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Antipsychotic polypharmacy and high-dose prescription in schizophrenia: a 5-year comparison

Authors
 Daeyoung Roh  ;  Jhin-Goo Chang  ;  Chan-Hyung Kim  ;  Hyun-Sang Cho  ;  Suk Kyoon An  ;  Young-Chul Jung 
Citation
 AUSTRALIAN AND NEW ZEALAND JOURNAL OF PSYCHIATRY, Vol.48(1) : 52-60, 2014 
Journal Title
 AUSTRALIAN AND NEW ZEALAND JOURNAL OF PSYCHIATRY 
ISSN
 0004-8674 
Issue Date
2014
MeSH
Adult ; Antipsychotic Agents/administration & dosage ; Antipsychotic Agents/therapeutic use* ; Aripiprazole ; Dibenzothiazepines/administration & dosage ; Dibenzothiazepines/therapeutic use ; Female ; Humans ; Inpatients ; Male ; Middle Aged ; Piperazines/administration & dosage ; Piperazines/therapeutic use ; Polypharmacy* ; Practice Patterns, Physicians'/trends* ; Quetiapine Fumarate ; Quinolones/administration & dosage ; Quinolones/therapeutic use ; Republic of Korea ; Schizophrenia/drug therapy*
Keywords
Antipsychotics ; haloperidol ; high-dose antipsychotics ; polypharmacy ; quetiapine ; schizophrenia
Abstract
Objective: The co-prescription of multiple antipsychotic drugs continues to increase despite a lack of evidence supporting this practice. The purpose of this study was to quantify and describe recent trends of antipsychotic polypharmacy in Korean schizophrenic inpatients by comparing prescribed medications between the years of 2005 and 2010. Methods: We reviewed comprehensive medication profiles of schizophrenic patients discharged from a university psychiatric hospital in 2005 (n=194) or 2010 (n=201). Antipsychotic polypharmacy was defined as the concurrent receipt of two or more chemically distinct antipsychotics for at least 14 days. High antipsychotic dose was defined as a prescribed daily dose to defined daily dose ratio of greater than 1.5. Results: Antipsychotic polypharmacy increased between 2005 (37.1%) and 2010 (48.3%, p=0.025). The most frequently used drug within combinations of antipsychotics was haloperidol in 2005 (51.4%) and quetiapine in 2010 (48.5%). Overall, no changes were observed between 2005 and 2010 in the rate of prescribing high-dose antipsychotics. High-dose antipsychotic monotherapy decreased across years (from 30.4 to 18.4%), but high-dose antipsychotic polypharmacy increased (from 34.0 to 45.3%). Regression analysis revealed that antipsychotic polypharmacy was strongly associated with high doses of prescribed antipsychotics (odds ratio=18.60, p<0.001). Conclusions: The practice of prescribing multiple antipsychotics to patients with schizophrenia is increasing, and high-dose antipsychotic drugs are more likely to be prescribed in combination than in isolation. The reasons for this pattern of prescription and its impact warrants further study.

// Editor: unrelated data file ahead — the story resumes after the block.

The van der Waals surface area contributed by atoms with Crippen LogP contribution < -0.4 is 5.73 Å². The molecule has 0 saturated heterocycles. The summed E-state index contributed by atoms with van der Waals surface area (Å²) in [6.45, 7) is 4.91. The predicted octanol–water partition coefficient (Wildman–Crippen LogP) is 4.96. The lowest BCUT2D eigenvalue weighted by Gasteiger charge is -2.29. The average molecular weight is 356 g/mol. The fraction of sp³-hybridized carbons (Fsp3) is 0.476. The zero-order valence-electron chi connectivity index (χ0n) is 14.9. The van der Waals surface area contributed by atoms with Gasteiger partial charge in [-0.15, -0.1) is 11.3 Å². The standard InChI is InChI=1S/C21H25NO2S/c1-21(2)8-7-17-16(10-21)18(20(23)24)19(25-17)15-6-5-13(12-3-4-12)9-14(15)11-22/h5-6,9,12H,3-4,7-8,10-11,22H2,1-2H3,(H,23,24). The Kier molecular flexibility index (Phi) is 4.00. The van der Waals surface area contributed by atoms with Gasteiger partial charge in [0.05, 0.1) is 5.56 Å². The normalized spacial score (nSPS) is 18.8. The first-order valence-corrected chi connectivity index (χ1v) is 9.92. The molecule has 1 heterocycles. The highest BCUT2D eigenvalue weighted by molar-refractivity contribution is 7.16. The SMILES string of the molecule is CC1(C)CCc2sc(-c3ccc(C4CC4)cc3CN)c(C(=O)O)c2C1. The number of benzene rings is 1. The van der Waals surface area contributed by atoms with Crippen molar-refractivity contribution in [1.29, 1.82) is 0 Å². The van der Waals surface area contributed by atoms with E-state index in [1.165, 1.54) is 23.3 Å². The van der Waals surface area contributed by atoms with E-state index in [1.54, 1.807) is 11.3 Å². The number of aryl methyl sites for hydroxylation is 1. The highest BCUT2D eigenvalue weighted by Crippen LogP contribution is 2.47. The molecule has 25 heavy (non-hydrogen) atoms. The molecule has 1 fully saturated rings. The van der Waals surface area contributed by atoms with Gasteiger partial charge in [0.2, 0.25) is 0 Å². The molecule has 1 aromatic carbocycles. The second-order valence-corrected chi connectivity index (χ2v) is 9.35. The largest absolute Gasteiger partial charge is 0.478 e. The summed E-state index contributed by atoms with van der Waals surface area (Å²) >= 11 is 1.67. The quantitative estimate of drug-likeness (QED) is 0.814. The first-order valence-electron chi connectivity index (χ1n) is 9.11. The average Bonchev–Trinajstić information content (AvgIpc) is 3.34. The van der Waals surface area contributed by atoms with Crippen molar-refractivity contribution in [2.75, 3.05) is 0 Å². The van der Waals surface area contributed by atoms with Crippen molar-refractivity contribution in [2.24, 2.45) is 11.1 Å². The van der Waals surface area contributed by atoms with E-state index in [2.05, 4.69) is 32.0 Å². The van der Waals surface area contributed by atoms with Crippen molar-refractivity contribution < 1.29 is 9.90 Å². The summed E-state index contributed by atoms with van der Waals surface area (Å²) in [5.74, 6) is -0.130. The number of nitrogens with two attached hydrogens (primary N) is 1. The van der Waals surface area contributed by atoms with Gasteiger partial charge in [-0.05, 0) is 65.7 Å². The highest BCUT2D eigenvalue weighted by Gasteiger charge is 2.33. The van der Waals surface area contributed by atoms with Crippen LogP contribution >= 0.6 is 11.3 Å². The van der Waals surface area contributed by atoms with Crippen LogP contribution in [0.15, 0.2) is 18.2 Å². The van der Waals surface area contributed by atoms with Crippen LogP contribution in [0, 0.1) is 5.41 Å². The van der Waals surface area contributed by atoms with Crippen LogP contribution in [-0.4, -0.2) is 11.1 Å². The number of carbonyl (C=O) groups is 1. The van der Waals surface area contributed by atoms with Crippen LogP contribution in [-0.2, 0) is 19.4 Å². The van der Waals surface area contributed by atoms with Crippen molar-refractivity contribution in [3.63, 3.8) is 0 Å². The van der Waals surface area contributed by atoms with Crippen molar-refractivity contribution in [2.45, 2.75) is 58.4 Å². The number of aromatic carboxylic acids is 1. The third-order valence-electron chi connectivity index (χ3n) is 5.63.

Full Text
http://anp.sagepub.com/content/48/1/52.long
DOI
10.1177/0004867413488221
Appears in Collections:
1. College of Medicine (의과대학) > Dept. of Psychiatry (정신과학교실) > 1. Journal Papers
Yonsei Authors
Kim, Chan Hyung(김찬형)
Roh, Dae Young(노대영)
An, Suk Kyoon(안석균) ORCID logo https://orcid.org/0000-0003-4576-6184
Jung, Young Chul(정영철) ORCID logo https://orcid.org/0000-0002-0578-2510
Cho, Hyun Sang(조현상) ORCID logo https://orcid.org/0000-0003-1019-9941
URI
https://ir.ymlib.yonsei.ac.kr/handle/22282913/98047
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